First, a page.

Cole: Yeah, how impressive is Guzman's batting practice these days compared to when he signed? He hit three consecutive balls over the batters eye in center field a few days ago.

Holmberg: I'll even say further––his at-bats in games with the lack of at-bats in games coming in. Early on, it was ‘whack' and double down the line, ‘whack' and three-run home run. Yeah, the BP has been great. He stays through the middle of the field. When he stays back, controls his head, and gets the bat out in front, he does damage. It's special.

Cole: I asked Ronald about this the other day. But a guy like him who has long arms––not just him––but how does any young hitter with those long arms keep from getting naturally long in their swing? How do they stay short to the ball?

Holmberg: The drills he does in the cage with all the guys––Donzell McDonald, Jayce Tingler, Harry Spilman, and everybody involved. Again, not to compare him to anybody, but Shawn Green was the same way. It's funny that in two questions, the same guy kind of pops up.

But just using the whole field. Being able to hit the ball where it's pitched and not getting tied up inside. He's short and quick to the inside pitch. He knows how to hit. He knows how to handle the strike zone, and he has got some power. He's got some pop, and he has got some ability to hit––he's a threat.

Cole: Eduard Pinto has been hurt for much of extended spring, first with a finger infection and how with a hamstring tweak.

Holmberg: The infection to the finger, which was a process to get through that. That's just an unlucky kind of circumstance. And then coming back and getting into game speed––being able to go from rehabbing to playing––that's just a young kid trying to go out there and prove that he can play. I think we've talked to him, and we have let him know that it's going to be a process once you get ready.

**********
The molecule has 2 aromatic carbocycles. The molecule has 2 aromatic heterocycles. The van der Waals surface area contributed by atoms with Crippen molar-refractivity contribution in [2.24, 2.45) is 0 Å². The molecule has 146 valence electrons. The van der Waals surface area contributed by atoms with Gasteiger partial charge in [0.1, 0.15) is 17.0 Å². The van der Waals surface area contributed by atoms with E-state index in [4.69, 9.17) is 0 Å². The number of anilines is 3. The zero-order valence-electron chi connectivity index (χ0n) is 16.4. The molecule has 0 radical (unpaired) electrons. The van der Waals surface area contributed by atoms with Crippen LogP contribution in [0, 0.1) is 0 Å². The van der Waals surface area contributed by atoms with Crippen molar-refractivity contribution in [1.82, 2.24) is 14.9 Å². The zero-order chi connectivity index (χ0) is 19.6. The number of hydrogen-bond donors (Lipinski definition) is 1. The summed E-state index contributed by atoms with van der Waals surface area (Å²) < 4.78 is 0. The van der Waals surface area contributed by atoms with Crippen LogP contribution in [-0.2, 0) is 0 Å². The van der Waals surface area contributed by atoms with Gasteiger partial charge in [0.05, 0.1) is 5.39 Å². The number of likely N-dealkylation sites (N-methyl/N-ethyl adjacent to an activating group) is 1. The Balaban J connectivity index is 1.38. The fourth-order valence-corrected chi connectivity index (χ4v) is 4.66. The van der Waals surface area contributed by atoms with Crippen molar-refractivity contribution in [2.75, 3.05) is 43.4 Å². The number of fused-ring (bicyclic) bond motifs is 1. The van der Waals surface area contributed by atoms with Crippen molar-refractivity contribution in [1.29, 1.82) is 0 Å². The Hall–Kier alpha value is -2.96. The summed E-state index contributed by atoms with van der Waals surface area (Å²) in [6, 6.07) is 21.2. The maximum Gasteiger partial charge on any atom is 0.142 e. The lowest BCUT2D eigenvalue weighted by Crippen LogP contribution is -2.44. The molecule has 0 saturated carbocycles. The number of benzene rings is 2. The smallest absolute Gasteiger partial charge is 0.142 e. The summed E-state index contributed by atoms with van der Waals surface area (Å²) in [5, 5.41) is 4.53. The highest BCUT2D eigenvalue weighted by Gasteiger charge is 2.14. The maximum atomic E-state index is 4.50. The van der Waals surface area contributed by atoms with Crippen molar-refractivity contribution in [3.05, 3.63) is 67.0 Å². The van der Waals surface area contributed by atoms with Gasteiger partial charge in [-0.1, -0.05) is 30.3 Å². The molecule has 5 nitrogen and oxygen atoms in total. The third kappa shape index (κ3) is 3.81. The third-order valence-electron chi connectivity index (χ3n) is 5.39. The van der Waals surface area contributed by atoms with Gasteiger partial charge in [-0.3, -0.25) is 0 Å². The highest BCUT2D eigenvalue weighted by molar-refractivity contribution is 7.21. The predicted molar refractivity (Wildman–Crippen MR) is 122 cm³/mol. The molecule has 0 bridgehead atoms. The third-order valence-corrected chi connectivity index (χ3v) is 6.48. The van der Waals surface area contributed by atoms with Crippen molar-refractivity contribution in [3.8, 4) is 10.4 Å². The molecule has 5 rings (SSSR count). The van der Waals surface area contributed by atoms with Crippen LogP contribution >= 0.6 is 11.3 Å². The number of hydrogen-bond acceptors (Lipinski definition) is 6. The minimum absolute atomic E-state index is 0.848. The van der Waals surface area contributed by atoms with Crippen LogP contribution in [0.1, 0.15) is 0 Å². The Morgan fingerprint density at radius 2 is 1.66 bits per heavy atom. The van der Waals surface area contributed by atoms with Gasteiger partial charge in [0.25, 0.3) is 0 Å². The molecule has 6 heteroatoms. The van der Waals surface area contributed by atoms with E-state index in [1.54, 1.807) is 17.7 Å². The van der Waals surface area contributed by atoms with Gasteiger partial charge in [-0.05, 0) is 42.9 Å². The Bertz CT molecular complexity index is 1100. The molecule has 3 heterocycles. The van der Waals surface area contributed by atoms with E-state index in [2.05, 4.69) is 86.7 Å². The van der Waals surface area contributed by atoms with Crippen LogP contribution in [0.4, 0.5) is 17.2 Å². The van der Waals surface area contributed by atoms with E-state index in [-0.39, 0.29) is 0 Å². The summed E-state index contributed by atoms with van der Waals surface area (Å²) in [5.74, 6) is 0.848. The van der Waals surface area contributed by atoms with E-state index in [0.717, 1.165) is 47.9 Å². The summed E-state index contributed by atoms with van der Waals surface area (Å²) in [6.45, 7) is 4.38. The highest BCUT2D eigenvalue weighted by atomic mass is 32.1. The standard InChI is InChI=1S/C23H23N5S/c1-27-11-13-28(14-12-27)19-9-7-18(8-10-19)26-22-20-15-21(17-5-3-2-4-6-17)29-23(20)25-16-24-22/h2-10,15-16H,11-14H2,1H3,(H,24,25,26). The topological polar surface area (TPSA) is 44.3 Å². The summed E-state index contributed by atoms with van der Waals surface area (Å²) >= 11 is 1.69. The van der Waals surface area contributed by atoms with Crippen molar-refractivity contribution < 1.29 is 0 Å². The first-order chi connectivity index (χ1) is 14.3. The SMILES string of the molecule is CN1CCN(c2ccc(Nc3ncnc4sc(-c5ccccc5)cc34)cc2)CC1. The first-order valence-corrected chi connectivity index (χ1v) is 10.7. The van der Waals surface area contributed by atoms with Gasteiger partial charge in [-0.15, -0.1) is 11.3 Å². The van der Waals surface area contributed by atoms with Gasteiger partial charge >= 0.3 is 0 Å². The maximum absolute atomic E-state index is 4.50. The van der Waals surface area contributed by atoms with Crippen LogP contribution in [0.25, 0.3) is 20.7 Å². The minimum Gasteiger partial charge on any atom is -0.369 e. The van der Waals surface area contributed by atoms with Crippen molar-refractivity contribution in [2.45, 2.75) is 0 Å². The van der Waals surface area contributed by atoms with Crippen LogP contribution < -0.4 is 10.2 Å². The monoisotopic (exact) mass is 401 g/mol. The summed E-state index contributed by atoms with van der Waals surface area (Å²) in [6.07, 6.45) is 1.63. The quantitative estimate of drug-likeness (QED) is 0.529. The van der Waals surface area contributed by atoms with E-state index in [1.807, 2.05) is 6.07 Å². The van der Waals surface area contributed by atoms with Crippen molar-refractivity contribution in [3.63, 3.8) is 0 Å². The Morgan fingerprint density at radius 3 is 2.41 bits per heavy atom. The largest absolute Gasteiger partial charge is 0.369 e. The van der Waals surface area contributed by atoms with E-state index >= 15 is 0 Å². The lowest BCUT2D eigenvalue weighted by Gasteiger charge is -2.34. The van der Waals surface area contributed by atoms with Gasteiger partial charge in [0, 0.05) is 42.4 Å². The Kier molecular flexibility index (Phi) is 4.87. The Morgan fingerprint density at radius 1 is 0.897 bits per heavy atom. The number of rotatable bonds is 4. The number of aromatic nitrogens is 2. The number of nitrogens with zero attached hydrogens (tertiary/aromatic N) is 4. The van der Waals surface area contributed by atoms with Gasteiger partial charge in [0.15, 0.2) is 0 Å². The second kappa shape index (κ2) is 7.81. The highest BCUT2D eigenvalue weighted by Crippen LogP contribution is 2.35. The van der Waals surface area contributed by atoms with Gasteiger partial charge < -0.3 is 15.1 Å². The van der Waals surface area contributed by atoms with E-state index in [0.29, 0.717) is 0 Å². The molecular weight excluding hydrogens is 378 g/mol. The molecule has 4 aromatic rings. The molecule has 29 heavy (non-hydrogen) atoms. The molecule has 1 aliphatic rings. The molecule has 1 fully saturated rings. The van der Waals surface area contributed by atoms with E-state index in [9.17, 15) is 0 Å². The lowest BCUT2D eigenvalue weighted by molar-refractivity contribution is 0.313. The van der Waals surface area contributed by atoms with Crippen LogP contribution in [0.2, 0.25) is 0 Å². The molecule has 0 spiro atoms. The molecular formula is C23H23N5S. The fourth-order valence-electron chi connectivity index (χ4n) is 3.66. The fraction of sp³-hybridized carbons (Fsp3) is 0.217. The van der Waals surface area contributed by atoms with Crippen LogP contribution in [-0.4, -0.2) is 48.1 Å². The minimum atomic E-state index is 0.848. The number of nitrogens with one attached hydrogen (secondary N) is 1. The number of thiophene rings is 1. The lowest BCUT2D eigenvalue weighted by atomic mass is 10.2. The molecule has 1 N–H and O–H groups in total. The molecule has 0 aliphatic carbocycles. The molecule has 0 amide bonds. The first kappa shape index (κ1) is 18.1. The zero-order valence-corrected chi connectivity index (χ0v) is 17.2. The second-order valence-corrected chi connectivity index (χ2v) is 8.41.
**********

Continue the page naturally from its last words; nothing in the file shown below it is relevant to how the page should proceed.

We're going to get you back in there, and you have to understand that you've got to be ready to go. You have to stretch. You have to take care of your body. You have got to be able to go game speed if you're capable of going that speed.

He's fine. He's a good ballplayer. He's a left-handed hitter who is going to help a team win. He's kind of a pesky at-bat at the top of the order that, when he gets back in there, it's going to be a pleasure to have him.

Cole: Pinto is an undersized lefty bat, but he was fantastic in the Dominican Summer League last season, hitting .396 in 56 games. Talk about that feel to hit that he has.

Holmberg: There are guys that have a knack to hit. There are guys that just have a knack to play. There are guys who see this game differently than others. And Pinto is in his frame––he is who he is, and he understands that. And I think that's why he does things above and beyond that most people don't expect out of him.

He's going to be the little engine that could. He's going to grind at-bats, he's going to make you work, he's going to make a diving play, and he's going to throw a guy out. He is going to do those little things that help you win and make a manager and an organization happy to have him.